More than 400 Mobile Apps Detected to Hijack Facebook Login Credentials

[vc_row pix_particles_check=”” nav_skin=”light” consent_include=”include”][vc_column][vc_column_text]More than 400 malicious Android and iOS apps have been identified by meta security researchers on the official Apple and Google app stores, aiming to hijack Facebook users’ login information. It has been observed that these malicious applications are disguised as photo editors, games, VPN services, business applications, and other utilities.[/vc_column_text][vc_empty_space height=”10px”][vc_single_image image=”16485″ img_size=”full” add_caption=”yes” alignment=”center”][vc_empty_space height=”10px”][vc_column_text]The campaign chain starts with malware developers creating malicious mobile apps disguised as apps with fun or useful functions. Threat actors, who have begun publishing developed malicious applications on official application stores, may publish fake reviews and comments to cover up the negative comments of people who detect that the applications are malicious. With the installation of any of these applications, users are faced with a “Facebook Login” request before using the promised features. If users log in with their login information, the malicious application captures the entered user name, e-mail, and password information. It can use login information obtained by threat actors for various activities such as providing full access to people’s Facebook accounts, sending fake/spam messages to one’s friends, accessing private information, and fraud.[/vc_column_text][vc_empty_space height=”10px”][vc_single_image image=”16487″ img_size=”full” add_caption=”yes” alignment=”center”][vc_empty_space height=”10px”][vc_column_text]There are also many legitimate apps that offer the features listed above and require you to securely log into Facebook. In order to distinguish malicious apps from legitimate apps, there are a few important things to consider before logging into a mobile app with your Facebook account;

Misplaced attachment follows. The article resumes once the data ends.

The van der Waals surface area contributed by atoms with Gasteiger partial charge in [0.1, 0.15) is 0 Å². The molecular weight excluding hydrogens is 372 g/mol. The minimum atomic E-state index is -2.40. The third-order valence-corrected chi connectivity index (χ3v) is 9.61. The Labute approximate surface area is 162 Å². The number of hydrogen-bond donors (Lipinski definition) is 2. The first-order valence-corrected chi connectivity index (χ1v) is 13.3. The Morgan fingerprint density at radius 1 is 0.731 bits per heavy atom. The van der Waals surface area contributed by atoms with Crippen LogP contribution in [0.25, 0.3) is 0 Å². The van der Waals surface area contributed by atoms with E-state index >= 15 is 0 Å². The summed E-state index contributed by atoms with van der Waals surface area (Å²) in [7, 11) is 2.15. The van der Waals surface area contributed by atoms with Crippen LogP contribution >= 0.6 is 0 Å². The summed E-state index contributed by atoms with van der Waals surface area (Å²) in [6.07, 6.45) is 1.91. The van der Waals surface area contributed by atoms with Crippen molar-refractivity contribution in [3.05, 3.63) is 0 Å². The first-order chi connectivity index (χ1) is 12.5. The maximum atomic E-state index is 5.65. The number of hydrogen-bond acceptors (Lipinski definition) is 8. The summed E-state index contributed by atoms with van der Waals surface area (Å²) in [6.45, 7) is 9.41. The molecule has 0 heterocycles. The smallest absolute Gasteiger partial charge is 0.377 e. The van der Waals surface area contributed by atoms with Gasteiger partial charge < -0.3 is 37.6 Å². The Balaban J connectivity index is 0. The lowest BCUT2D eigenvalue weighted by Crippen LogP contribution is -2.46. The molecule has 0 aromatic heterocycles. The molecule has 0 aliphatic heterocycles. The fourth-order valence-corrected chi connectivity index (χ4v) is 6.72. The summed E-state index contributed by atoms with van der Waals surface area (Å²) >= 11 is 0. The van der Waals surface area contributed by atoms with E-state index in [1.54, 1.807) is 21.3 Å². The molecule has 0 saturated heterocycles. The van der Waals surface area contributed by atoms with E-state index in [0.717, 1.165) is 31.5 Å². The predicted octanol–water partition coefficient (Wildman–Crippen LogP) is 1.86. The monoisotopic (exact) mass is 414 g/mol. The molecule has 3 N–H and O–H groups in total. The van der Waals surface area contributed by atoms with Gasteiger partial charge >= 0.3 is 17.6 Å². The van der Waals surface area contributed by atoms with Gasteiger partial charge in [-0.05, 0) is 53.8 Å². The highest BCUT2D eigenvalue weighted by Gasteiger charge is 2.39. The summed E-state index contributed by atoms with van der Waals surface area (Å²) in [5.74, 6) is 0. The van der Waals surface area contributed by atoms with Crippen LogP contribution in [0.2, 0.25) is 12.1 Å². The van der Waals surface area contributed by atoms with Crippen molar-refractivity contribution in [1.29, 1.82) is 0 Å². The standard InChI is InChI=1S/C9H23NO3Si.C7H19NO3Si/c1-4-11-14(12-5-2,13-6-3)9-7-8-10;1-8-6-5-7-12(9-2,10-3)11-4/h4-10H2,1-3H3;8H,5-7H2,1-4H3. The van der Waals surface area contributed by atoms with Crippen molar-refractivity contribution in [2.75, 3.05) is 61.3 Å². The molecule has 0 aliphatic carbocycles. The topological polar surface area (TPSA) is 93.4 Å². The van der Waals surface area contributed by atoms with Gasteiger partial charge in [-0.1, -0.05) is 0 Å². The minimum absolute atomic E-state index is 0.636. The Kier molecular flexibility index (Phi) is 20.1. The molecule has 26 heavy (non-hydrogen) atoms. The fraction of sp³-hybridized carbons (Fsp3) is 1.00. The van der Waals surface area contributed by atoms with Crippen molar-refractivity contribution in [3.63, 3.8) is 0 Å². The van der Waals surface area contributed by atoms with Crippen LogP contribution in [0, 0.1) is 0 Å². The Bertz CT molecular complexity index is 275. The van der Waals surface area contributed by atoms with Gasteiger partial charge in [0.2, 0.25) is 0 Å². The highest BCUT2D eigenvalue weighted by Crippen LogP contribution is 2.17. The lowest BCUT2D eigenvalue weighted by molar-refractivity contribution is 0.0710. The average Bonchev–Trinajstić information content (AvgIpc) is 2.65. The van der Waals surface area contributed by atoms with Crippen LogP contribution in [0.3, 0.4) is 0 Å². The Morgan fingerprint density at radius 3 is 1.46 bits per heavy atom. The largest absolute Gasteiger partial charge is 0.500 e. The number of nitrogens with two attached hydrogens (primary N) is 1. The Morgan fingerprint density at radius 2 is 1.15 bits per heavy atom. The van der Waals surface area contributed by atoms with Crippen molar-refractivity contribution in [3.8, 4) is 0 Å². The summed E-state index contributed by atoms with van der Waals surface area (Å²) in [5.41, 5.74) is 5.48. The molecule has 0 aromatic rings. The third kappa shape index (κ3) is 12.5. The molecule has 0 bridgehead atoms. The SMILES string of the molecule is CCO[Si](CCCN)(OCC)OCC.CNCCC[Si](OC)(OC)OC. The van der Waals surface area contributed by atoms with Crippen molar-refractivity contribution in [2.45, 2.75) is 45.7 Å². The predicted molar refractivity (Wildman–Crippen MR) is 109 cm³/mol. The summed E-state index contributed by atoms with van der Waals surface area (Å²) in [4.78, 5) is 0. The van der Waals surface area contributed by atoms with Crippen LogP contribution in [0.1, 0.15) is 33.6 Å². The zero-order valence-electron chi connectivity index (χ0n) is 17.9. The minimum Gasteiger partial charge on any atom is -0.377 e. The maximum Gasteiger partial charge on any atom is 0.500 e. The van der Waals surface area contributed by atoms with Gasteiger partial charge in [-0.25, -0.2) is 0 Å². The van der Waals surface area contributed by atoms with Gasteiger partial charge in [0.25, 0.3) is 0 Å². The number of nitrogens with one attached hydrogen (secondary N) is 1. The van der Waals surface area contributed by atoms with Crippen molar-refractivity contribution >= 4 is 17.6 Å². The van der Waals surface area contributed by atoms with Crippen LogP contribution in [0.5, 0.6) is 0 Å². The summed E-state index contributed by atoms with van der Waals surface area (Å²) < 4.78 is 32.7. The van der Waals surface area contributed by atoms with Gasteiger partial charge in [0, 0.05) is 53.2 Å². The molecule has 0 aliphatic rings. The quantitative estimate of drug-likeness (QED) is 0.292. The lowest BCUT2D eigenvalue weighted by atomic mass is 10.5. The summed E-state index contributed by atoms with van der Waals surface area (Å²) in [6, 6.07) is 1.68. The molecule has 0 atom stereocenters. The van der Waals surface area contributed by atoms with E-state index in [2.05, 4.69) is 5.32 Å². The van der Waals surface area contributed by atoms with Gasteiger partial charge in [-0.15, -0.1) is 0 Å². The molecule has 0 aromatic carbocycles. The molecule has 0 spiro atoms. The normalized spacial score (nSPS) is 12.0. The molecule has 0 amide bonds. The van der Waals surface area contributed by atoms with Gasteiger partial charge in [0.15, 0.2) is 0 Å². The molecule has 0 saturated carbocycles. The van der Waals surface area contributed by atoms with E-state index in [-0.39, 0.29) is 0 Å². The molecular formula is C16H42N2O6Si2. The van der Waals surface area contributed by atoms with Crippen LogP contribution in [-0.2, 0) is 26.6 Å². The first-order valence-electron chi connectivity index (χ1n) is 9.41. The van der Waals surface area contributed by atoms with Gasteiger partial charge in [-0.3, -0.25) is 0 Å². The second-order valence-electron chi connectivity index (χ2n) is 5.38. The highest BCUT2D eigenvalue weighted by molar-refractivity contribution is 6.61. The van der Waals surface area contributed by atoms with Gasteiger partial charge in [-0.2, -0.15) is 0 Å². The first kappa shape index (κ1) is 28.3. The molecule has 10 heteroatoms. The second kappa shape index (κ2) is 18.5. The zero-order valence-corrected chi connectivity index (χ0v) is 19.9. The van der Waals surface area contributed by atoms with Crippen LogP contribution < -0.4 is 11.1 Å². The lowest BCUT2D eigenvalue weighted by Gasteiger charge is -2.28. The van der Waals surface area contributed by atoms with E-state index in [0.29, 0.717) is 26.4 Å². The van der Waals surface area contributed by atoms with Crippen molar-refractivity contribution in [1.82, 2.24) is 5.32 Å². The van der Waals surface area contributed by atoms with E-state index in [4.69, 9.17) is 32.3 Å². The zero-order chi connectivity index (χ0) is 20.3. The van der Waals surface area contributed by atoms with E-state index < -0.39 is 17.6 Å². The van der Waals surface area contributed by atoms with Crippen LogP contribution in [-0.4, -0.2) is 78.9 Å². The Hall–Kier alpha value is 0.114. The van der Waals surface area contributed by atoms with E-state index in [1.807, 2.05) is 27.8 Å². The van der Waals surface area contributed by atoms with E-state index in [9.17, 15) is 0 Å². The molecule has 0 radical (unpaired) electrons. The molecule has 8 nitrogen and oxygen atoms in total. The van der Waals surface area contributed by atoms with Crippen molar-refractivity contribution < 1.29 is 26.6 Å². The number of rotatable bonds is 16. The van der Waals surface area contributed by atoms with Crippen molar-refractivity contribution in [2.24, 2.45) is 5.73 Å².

• If social media credentials are requested to use the application, it is important for users to check whether the application can be used without providing their Facebook information. For example, a photo editing app that requires your Facebook login and password before allowing you to use it has the potential to be harmful.
  • App reputation, though imprecise, provides insight into whether the app is malicious before it is downloaded. Therefore, app reviews, downloads, and ratings, including negative ones, should be checked.
  • It should be checked whether the application provides the promised functionality before or after login.

Considering these issues, users who suspect they have been affected by a malicious mobile application with the above features should take the following steps immediately.

  • The app should uninstall from the device.
  • Login information of social media accounts used in the application should be changed by applying strong password policies.
  • Two-factor authentication mechanisms must be enabled.
  • Login alerts should be enabled to detect unauthorized access attempts by unknown parties.


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